Long spends the majority of his days stopping by local grain facilities in his territory to hear producers’ concerns. Following these conversations, he relays information to BNSF’s agricultural leadership team so that they can learn about and address any problems.

“When issues don’t get addressed properly, people feel as if they aren’t being heard. Handling issues right away adds to the success of the program and our ability to assist customers,” said Long, who has spent 15 years working as an ombudsman and cultivating relationships with producers. In fact, he was BNSF’s original ombudsman. “I’ve seen a lot of changes,” Long said. “Now, issues get addressed on both sides. The improvements in relationships have been tremendous.”

Starting this spring and then into summer, the biggest issue for BNSF and its agricultural customers was major flooding across portions of Nebraska, Iowa, and Missouri. For weeks and then months, sections of track that run parallel to rivers in these areas were out of service due to high water from snowmelt and rain. Once the water receded, BNSF was able to aggressively restore these key sections and return service to the levels customers expect.

“It was an historic event, and we tried to give our agricultural customers the best service we could considering the challenges we faced both during the flooding and recovery. We provided advisories and updates to keep them informed of our progress,” said Guthrie.

Maia LaSalle, ombudsman for Montana and Wyoming, has also had to deal with weather’s impacts in her territory. “Across the state of Montana, we also experience weather challenges that have a significant impact on our service,” she said. “It is important for us to stay in touch and work closely with our farmers, processors and shippers. Our supply chain is stronger and more efficient today because of our ability to work hand in hand."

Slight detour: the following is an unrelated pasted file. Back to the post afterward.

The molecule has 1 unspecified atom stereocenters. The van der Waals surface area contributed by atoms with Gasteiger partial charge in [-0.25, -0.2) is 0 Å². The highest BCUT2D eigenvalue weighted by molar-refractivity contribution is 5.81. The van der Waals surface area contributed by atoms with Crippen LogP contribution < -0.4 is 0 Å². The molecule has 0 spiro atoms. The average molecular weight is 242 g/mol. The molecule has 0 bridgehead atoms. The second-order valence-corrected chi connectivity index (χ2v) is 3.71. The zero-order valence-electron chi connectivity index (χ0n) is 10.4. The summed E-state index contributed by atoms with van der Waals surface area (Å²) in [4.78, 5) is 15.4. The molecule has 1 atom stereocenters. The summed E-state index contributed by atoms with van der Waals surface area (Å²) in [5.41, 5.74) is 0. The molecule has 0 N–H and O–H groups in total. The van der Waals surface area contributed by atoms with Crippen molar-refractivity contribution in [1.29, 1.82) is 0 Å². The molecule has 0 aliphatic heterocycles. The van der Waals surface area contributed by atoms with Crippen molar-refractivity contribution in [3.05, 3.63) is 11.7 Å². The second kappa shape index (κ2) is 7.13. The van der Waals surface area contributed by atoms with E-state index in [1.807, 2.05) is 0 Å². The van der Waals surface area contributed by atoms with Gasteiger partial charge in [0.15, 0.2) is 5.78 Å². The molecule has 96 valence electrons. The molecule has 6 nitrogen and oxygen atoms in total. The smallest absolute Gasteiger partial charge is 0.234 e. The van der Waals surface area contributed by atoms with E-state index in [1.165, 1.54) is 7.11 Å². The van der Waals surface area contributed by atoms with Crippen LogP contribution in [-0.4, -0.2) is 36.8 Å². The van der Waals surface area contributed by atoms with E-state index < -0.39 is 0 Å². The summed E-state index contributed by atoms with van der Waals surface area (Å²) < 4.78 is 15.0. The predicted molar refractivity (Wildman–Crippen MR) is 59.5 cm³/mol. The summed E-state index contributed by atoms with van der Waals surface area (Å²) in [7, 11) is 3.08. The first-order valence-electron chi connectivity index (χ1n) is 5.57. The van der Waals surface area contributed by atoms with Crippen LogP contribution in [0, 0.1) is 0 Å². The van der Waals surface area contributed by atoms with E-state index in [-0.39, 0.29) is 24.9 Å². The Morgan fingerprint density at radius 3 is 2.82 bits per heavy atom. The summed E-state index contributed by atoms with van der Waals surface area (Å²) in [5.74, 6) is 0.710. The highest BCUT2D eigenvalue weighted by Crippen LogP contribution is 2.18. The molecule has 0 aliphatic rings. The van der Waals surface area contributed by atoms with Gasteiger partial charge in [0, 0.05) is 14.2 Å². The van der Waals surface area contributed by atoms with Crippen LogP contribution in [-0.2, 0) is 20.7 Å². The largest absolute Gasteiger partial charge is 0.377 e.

The ombudsmen themselves are not the only ones who have observed improvements in BNSF’s relationships with producers; others have recognized the benefits of the Ombudsman Program, such as North Dakota Agriculture Commissioner Doug Goehring. Goehring, a farmer himself, has worked with Long for almost 11 years, and said that in a state where agriculture is the largest industry, BNSF’s ombudsmen serve an important role.

“Jon is a trusted resource. Because of him, the right people get involved and problems get addressed,” Goehring said. “Sometimes farmers and producers will involve me and thank me for resolving issues they face, but I’ll say, 'Hey, I just made some calls. It was really Jon who resolved the issue.'”

Did You Know?

The word “ombudsman” dates back several centuries, finding its roots in the Old Norse word umboðsmaðr, which can be translated to “representative.” The use of the term in its contemporary context began in Sweden during the 19th century, when the Swedish Parliamentary Ombudsman was instituted by the Instrument of Government. The Parliamentary Ombudsman, which is still an operational position in Sweden, functions as a liaison between the populace and the public administration to ensure that the voices of the people are heard and that any grievances are properly addressed.

Find more information about BNSF’s ombudsmen and the territories they cover here.